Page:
Since fracking began, Oklahomans have been subjected to man-made earthquakes. Now the state has one question: Who will pay for the damage caused by these not-so-natural disasters?
How American oil independence is, in reality, a bad idea from an economic and geopolitical perspective.
This year, the US is getting coal in its stocking … and crude oil and natural gas produced by fracking. Lots of it.
Down over 11% since last year, the industry is eagerly awaiting some elusive ‘re-balancing’ of oil markets. But what if the global oil price doesn’t rise?
A fracking well explodes, killing a worker, and a fire burns for days. Read Chevron’s nifty solution for the neighbors.
Here’s another in a series of videos—providing a view of fracking quite different from that of the gas industry, with its expensive campaign of sunny ads.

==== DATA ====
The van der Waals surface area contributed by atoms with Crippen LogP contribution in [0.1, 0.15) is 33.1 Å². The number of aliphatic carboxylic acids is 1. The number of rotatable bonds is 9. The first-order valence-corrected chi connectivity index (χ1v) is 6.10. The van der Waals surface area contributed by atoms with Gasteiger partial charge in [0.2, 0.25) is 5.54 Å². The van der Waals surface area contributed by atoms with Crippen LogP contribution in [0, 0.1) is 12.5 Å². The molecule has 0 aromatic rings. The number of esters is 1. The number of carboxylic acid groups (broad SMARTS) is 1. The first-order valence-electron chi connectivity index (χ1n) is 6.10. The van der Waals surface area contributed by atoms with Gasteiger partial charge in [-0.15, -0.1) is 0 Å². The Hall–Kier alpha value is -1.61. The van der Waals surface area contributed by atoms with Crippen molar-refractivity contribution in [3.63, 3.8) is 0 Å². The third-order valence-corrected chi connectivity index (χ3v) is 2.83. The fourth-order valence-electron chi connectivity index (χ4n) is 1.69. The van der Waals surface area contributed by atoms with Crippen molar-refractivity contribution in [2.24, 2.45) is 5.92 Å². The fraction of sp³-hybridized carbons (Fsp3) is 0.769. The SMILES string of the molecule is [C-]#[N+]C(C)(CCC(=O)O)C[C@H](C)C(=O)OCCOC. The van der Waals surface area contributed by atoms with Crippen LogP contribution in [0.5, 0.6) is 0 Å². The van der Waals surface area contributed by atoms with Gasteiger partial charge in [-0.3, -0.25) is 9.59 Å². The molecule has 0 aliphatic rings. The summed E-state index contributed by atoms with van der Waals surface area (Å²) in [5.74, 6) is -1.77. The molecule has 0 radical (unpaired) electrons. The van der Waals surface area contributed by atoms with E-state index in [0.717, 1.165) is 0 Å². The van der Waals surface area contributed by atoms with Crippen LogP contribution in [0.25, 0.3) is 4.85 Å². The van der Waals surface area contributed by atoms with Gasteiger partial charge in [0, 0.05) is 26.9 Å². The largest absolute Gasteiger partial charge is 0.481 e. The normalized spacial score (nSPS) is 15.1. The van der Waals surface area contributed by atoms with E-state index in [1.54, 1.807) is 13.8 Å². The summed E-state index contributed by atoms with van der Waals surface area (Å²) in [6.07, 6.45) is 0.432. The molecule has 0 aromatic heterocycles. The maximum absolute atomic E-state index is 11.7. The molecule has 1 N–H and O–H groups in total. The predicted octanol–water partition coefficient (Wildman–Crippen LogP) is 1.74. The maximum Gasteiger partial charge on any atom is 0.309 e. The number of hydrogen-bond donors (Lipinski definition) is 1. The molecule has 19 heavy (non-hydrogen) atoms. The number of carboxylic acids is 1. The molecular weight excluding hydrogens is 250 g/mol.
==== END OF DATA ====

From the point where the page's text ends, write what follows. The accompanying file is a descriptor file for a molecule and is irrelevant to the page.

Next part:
We all are exposed to plenty of propaganda from the gas industry. In the spirit of inquiry and fairness, here’s some decidedly less slick video—from the folks on the other side.
What do you do when you don’t trust the state or federal government to protect your community from a powerful industry that you believe threatens your health, your quality of life, and your financial future? One option: Make what the industry does a crime. Here, we look at one small community that is taking a stand—and hoping a symbolic step becomes a catalyst for bigger things.
Is hydro-fracking a nuclear meltdown for the water supply? This environmental journalist says so.